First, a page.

Operational Risk Management (ORM) is your foundation for crisis leadership. It will also prepare the enterprise for the potential for Homegrown Violent Extremism (HVE).  Is there a nexus with the cues and clues of traditional workplace violence and domestic terrorism? A domestic terrorist differs from a homegrown violent extremist in that the former is not inspired by, and does not take direction from, a foreign terrorist group or other foreign power.

    All work locations have distinct categories of threats that are relevant to the site, people and type of business. Assessing the violent factors is the role of Senior FBI profiler (retired) Mary Ellen O'Toole and there are four categories according to a study entitled: "The School Shooter: A Threat Assessment Perspective:"
    1. A Direct Threat
    2. An Indirect Threat
    3. A Veiled Threat
    4. A Conditional Threat
    Employees must be trained to be aware of the warning signals that typically occur before a threat and violent act becomes operational. Based on the O'Toole study these are some of the 23 "Red Flags" that employers should be monitoring and keeping their Corporate Threat Assessment Teams on high alert for:
    • Low tolerance for frustration
    • Poor coping skills
    • Failed relationships
    • Signs of depression
    • Exaggerated sense of entitlement
    • Attitude of superiority
    • Inappropriate humor
    • Seeks to manipulate others
    • Lack of trust/paranoia
    • Access to weapons
    • Abuse of drugs and alcohol
    Source: O'Toole, Mary Ellen, "The School Shooter: A Threat Assessment Perspective," by the Critical Incident Response Group (CIRG), the National Center for the Analysis of Violent Crime (NCAVC) and the FBI Academy.
    The court and the jury will look upon your employers ability to apply the basics of workplace violence and threat assessment. What did you know? When did you know it? What have you done about it? They will judge you on the threat assessments utilization of insider threat intelligence combined with the evidence of your overt training of employees in the workplace. What grade would you give your company today for these fundamentals?

    Let's take it to the next step in terms of your ability to even meet the requirement by the Occupational Safety and Health Administration (OSHA) in the United States. Awareness programs are expected on the four primary types of workplace crimes:
    1. Those crimes committed by people not connected to the workplace.
    2. Aggression by third parties including customers, clients, patients, students, or any others for whom you provide a service or product.
    3. Employee-to-Employee violence or a former employee who returns to the workplace with the intention to injure a former supervisor.
    4. Aggression related to a personal relationship inside or outside the workplace.
    The organization who understands the foundation for creating a proactive and preventive team for incidents in the workplace should not stop there. Once you have developed the framework for Incident Command, Emergency Operations Center, Shelter in Place, Medical Triage and Evacuation you have a good baseline to extend to a complete "Continuity of Intelligence Operations" strategy. This requires a deeper analysis into the threats inside your organization that may put you out of business entirely:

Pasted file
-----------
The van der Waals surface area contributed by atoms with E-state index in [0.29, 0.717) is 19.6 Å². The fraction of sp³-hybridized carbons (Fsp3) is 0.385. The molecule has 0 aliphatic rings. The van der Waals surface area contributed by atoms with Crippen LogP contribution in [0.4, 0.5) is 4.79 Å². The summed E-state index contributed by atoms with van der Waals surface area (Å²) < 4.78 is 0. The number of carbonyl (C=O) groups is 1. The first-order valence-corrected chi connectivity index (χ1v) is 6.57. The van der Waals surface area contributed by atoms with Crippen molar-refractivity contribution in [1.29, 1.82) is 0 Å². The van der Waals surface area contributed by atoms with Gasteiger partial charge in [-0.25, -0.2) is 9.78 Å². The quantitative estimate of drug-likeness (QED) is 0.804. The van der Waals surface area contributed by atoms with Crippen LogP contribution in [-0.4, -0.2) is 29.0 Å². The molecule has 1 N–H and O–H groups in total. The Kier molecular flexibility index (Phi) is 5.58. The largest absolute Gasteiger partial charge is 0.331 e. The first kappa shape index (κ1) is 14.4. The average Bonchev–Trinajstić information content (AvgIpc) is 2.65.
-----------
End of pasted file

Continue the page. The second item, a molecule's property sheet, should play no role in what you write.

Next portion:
The ISIS assault on Paris and the ISIS-inspired massacre in San Bernardino, California, share a disturbing fact, no one saw them coming. Today, the biggest terrorist threat to the United States is not like al Qaeda. ISIS is wealthy, agile, sophisticated online, and operates freely in a vast territory of its own. It prefers to be called the Islamic State. The U.S. government calls it ISIL. Reporters tend to call it ISIS for the Islamic State in Iraq and Syria. But whatever the name, it has the manpower, means and ruthlessness to attack the U.S. The man who is supposed to stop that attack is John Brennan, the director of the CIA. And tonight, in a rare interview, we talk to Brennan about a world of trouble and we start with the most pressing danger.
    Once the organization has adopted the "All Threats - All Hazards" intelligence mentality then it is well on it's way to becoming a survivable business.  Operational Risk Management (ORM) is a discipline that incorporates this approach and enables owners, operators and business suppliers with the tools, methods and strategy to handle workplace violence incidents or a catastrophic act of mother nature.

    07 February 2016

    Trusted Enterprise: Digital Science in Business...

    Digital Trust has been a cornerstone for any serious organization in our 21st century era.  The foundation for an Operational Risk Management (ORM) design, begins with the engineering science of a sound and endurable platform for "Enabling Digital Trust of Global Enterprises."
    The Accenture Technology Vision 2016 verifies "Digital Trust" as one of five major trends:
    As every digital advancement creates a new vector for risk, trust becomes the cornerstone of the digital economy. Without trust, digital businesses cannot use and share the data that underpins their operations. To gain the trust of individuals, ecosystems, and regulators in the digital economy, businesses must possess strong security and ethics at each stage of the customer journey. And new products and services must be ethical- and secure-by-design. Businesses that get this right will enjoy such high levels of trust that their customers will look to them as guides for the digital future.  Source:  Accenture Technology Vision 2016